Firms balance reputational risk against government loan boost


Ray Padrón hesitated when deciding whether or not to take up the federal government-backed loan aimed at helping small businesses retain staff, as Covid-19 caused large parts of the economy to shut down. 

“Frankly, we gave it a lot of thought because we didn’t know how far and how long the market volatility would go,” says Mr Padrón, chief executive officer of Brightworth, a financial advisory firm based in Atlanta, Georgia.

Under the Paycheck Protection Program (PPP) introduced in March, if Brightworth took out the low-cost loan there was a high chance it would never have to return the money so long as it met certain criteria, including spending at least 60 per cent of the funds on payroll costs. 

These favourable terms aside, the fact that Mr Padrón gave pause saved the company from a potential public relations furore further down the line. Weeks later, some borrowers had been shamed into returning their loans after critics labelled them as opportunists for accepting taxpayer-backed money.

Plenty of companies have taken advantage of the PPP loans. In April, a second funding round added another $310bn to the initial $349bn earmarked for the scheme. By July 13, more than 4.9m loans totalling $517bn had been granted, according to data from the Small Business Administration, with an average borrowing of $105,328.

The ensuing public backlash pointed to companies that were deemed either too large or too impervious to the virus’s economic fallout to merit the taxpayer-backed funds.

Even though the finance and insurance sector accounted for just 2.34 per cent of the loans approved, according to SBA data, some registered investment advisers (RIAs) were also among those shamed into returning loans.

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Barry Ritholtz, chairman and chief investment officer of Ritholtz Wealth Management — who also published a 2009 book about government bailouts following the financial crisis — penned a blog post in June explaining why his firm accepted a PPP loan.

“This is a loan, not a bailout. We have no intention of applying for forgiveness of our loan. We do not believe in unearned financial windfalls, or free money,” he wrote, adding that he planned to repay the loan by October 2022. But after an outcry in the trade press and on social media, the company had a change of heart and within weeks had returned the loan, according to Ritholtz’s chief executive Joshua Brown

Back in April, Brightworth’s Mr Padrón had decided the company would forgo the loan, at least for the first round. “We thought that there’s likely to be another round and if the economy and markets really go south for a long time, maybe we’ll consider it in the next round,” he recalls.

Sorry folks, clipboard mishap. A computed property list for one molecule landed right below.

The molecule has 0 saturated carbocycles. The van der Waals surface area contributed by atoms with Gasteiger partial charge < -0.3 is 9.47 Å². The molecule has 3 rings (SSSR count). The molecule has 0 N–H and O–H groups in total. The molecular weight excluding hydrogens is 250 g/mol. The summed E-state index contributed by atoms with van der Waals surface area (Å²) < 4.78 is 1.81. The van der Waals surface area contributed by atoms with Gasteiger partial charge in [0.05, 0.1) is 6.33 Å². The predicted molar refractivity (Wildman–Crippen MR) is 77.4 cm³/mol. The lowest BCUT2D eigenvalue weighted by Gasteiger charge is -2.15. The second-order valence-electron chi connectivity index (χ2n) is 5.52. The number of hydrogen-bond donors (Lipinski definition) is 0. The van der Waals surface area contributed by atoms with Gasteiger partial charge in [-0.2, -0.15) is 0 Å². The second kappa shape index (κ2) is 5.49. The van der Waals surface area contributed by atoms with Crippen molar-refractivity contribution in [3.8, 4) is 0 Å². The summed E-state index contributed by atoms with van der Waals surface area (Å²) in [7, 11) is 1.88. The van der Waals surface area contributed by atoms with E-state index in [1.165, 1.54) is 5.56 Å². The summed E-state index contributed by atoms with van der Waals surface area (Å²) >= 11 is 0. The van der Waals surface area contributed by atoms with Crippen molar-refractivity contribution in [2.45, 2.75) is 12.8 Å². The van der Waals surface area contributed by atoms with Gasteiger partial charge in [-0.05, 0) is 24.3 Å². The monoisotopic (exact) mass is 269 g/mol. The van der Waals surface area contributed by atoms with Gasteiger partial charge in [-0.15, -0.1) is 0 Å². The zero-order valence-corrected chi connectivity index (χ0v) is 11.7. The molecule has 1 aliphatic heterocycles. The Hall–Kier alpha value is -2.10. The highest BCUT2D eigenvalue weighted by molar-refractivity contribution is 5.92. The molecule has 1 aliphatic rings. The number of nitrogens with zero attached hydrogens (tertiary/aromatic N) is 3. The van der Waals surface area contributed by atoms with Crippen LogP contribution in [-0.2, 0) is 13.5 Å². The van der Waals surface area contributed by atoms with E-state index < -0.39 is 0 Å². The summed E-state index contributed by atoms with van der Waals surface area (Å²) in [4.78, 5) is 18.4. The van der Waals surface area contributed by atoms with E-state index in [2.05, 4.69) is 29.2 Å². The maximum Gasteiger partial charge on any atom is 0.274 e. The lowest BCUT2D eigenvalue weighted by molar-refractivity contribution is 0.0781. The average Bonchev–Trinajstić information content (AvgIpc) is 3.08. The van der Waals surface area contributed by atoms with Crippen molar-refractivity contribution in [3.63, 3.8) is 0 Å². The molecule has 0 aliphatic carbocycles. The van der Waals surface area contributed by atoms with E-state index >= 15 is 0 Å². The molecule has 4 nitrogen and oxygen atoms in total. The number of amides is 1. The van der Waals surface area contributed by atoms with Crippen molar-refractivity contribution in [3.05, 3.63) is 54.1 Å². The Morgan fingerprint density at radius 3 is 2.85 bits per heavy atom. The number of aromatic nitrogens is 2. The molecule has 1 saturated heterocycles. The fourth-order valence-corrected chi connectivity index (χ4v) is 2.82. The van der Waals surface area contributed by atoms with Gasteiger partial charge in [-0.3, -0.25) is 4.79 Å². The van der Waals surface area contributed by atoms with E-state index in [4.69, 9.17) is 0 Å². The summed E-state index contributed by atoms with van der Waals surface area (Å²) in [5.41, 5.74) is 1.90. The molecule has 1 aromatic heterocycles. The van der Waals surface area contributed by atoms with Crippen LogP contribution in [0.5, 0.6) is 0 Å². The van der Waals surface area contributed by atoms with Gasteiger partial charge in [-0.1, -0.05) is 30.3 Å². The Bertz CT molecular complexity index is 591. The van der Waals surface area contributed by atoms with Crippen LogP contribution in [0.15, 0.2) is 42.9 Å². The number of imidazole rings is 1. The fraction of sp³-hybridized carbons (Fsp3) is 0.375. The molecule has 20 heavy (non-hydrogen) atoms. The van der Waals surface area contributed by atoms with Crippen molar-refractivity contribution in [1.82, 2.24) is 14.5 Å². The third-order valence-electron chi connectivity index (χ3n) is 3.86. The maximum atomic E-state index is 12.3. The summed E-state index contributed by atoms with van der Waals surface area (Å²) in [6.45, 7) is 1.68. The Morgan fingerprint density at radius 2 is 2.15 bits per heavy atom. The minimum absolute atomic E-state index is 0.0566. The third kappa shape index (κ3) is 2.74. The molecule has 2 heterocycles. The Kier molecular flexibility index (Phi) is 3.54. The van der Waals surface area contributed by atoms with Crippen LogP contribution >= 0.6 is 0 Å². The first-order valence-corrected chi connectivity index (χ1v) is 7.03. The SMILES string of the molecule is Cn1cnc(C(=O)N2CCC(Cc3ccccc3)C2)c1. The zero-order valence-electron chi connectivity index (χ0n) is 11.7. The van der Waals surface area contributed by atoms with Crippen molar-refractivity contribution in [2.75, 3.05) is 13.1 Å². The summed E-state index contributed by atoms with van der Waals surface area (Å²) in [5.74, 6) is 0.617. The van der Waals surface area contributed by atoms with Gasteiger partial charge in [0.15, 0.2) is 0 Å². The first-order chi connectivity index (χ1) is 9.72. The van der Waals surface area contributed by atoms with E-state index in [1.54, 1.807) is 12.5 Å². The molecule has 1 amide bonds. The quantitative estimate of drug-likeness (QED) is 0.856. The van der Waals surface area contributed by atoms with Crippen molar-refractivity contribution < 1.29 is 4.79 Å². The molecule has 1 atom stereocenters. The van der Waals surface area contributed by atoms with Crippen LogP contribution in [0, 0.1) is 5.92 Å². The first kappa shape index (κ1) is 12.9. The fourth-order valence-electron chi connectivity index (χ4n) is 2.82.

By the time Congress had approved the second round of funding later that month, stock markets had stabilised and the backlash against PPP borrowers had intensified. At this point, Mr Padrón dismissed the idea of applying for a PPP loan.

Jeffrey Levine, director of advanced planning at Buckingham Strategic Wealth Management, based in St Louis, Missouri, says the number of jobs spared should factor into critics’ judgments about financial advisory companies taking loans.

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Smaller-sized firms with one owner and up to two employees, for example, usually earn high profit margins on their fee-based revenues. Therefore, he argues, they should not have availed themselves of the loan simply to boost otherwise shrinking personal incomes during a stock market downturn. “That’s clearly not what the PPP was designed to mitigate,” Mr Levine says.

Larger companies, on the other hand, with bigger payrolls and often lower profit margins, may be justified in seeking the loan because they may otherwise have had to sack employees. “You can’t really look at those two extremes in the same light,” Mr Levine says.

Yet taking out the loans can raise questions for companies’ investors and clients. “If a company in which I personally was invested felt the need to take the loan, that might be indicative of a financial situation that would be of interest to me as an equity shareholder in the company,” says Thomas Wade, director of financial services policy at the bipartisan think-tank American Action Forum.

Yet he goes on stress that “there’s nothing remotely wrong or illegal about a qualifying registered investment adviser’s company making a request in good faith and receiving a PPP loan”.

It all comes down to perception, he notes, adding that a RIA’s staff has just as much right to keep their jobs as those in any other sector.



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